Fractured finances

In Fault Lines, Chicago Booth’s Raghuram Rajan identifies surprising factors at the center of the economic crisis.


Chicago Booth professor Raghuram Rajan saw the financial crisis coming years ahead of time, even spoiling a 2005 celebration for Federal Reserve chairman Alan Greenspan to say so. Back then Rajan’s warnings were received with the kind of disdain reserved for someone worrying about a hangover while the champagne’s still being poured. Or worse: “I felt like an early Christian who had wandered into a convention of half-starved lions.”

Because the risks he identified registered on an economic Richter scale in 2008, Rajan’s new book Fault Lines: How Hidden Fractures Still Threaten the World Economy (Princeton University Press) carries the weight of retroactive respect. He told us so. Now reviewers from the Economist to Esquire have come to praise his perceptive view of the crisis and a still-ominous global financial future.

Rajan, the Eric J. Gleacher distinguished service professor of finance, identifies an unexpected cause of the crisis: American income inequality. As the gap increased, he argues, politicians wallpapered the problem with cheap credit. The banks that offered it and the consumers who took it were simply responding to incentives that produced untenable risks. “The worrying reality is that both are to blame,” Rajan writes, “but neither may have been fully cognizant of the fault lines guiding their actions.”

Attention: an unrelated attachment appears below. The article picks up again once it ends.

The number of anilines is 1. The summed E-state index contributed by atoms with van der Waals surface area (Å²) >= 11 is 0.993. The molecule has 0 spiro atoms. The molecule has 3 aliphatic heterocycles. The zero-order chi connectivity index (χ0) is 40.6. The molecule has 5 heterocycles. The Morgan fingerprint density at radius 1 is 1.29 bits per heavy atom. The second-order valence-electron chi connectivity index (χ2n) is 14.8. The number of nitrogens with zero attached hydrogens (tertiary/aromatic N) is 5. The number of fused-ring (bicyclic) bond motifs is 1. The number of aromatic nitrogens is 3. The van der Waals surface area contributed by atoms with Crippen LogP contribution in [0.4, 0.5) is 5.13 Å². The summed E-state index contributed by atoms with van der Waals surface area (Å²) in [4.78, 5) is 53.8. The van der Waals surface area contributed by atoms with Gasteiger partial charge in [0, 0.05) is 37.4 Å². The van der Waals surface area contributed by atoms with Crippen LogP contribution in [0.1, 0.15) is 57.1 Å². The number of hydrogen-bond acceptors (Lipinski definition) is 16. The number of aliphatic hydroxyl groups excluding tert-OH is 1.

His remedies combine “free-market Chicago School economics with good-government ideas straight out of Obamaland,” Esquire’s John H. Richardson writes, including expanding access to education, extending unemployment benefits, and improving health care. Insufficient safety nets, Rajan suggests, fueled the unsustainable political and economic remedy he dubbed, “Let Them Eat Credit.” A former International Monetary Fund chief economist, Rajan also supports reforms that would allow the IMF “to play a greater role in sorting out the macroeconomic imbalances that underlay the crisis.”

Rajan does not cast victims or villains in retrospect: “To him, this was a Greek tragedy in which traders and bankers, congressmen and subprime borrowers all played their parts,” David Wessel writes in the Wall Street Journal, “until the drama reached its inevitably painful end.”

Jason Kelly

June 30, 2010